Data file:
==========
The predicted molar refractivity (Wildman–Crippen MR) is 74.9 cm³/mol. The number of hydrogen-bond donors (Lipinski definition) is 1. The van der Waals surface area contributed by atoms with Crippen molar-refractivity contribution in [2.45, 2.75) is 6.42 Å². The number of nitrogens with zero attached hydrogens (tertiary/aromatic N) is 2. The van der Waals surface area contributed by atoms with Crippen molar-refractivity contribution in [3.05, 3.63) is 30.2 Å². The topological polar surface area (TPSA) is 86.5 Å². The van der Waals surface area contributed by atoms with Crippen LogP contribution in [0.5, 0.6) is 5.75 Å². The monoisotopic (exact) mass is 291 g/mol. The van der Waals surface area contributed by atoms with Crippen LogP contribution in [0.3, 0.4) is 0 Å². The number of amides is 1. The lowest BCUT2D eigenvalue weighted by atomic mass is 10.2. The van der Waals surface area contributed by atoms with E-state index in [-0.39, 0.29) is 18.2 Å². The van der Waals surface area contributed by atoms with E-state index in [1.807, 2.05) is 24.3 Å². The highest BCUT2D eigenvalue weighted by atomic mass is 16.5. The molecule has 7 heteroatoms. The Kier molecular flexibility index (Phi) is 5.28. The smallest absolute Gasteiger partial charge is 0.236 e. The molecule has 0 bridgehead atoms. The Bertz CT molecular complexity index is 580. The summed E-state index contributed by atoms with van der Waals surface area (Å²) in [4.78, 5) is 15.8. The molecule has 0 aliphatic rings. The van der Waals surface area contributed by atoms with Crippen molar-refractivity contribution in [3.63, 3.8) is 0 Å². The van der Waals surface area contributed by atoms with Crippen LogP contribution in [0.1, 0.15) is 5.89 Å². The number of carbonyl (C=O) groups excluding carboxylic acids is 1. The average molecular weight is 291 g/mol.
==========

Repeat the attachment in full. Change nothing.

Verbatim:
The predicted molar refractivity (Wildman–Crippen MR) is 74.9 cm³/mol. The number of hydrogen-bond donors (Lipinski definition) is 1. The van der Waals surface area contributed by atoms with Crippen molar-refractivity contribution in [2.45, 2.75) is 6.42 Å². The number of nitrogens with zero attached hydrogens (tertiary/aromatic N) is 2. The van der Waals surface area contributed by atoms with Crippen molar-refractivity contribution in [3.05, 3.63) is 30.2 Å². The topological polar surface area (TPSA) is 86.5 Å². The van der Waals surface area contributed by atoms with Crippen LogP contribution in [0.5, 0.6) is 5.75 Å². The monoisotopic (exact) mass is 291 g/mol. The van der Waals surface area contributed by atoms with Crippen LogP contribution in [0.3, 0.4) is 0 Å². The number of amides is 1. The lowest BCUT2D eigenvalue weighted by atomic mass is 10.2. The van der Waals surface area contributed by atoms with E-state index in [-0.39, 0.29) is 18.2 Å². The van der Waals surface area contributed by atoms with E-state index in [1.807, 2.05) is 24.3 Å². The highest BCUT2D eigenvalue weighted by atomic mass is 16.5. The molecule has 7 heteroatoms. The Kier molecular flexibility index (Phi) is 5.28. The smallest absolute Gasteiger partial charge is 0.236 e. The molecule has 0 bridgehead atoms. The Bertz CT molecular complexity index is 580. The summed E-state index contributed by atoms with van der Waals surface area (Å²) in [4.78, 5) is 15.8. The molecule has 0 aliphatic rings. The van der Waals surface area contributed by atoms with Crippen molar-refractivity contribution in [3.63, 3.8) is 0 Å². The van der Waals surface area contributed by atoms with Crippen LogP contribution in [0.1, 0.15) is 5.89 Å². The number of carbonyl (C=O) groups excluding carboxylic acids is 1. The average molecular weight is 291 g/mol.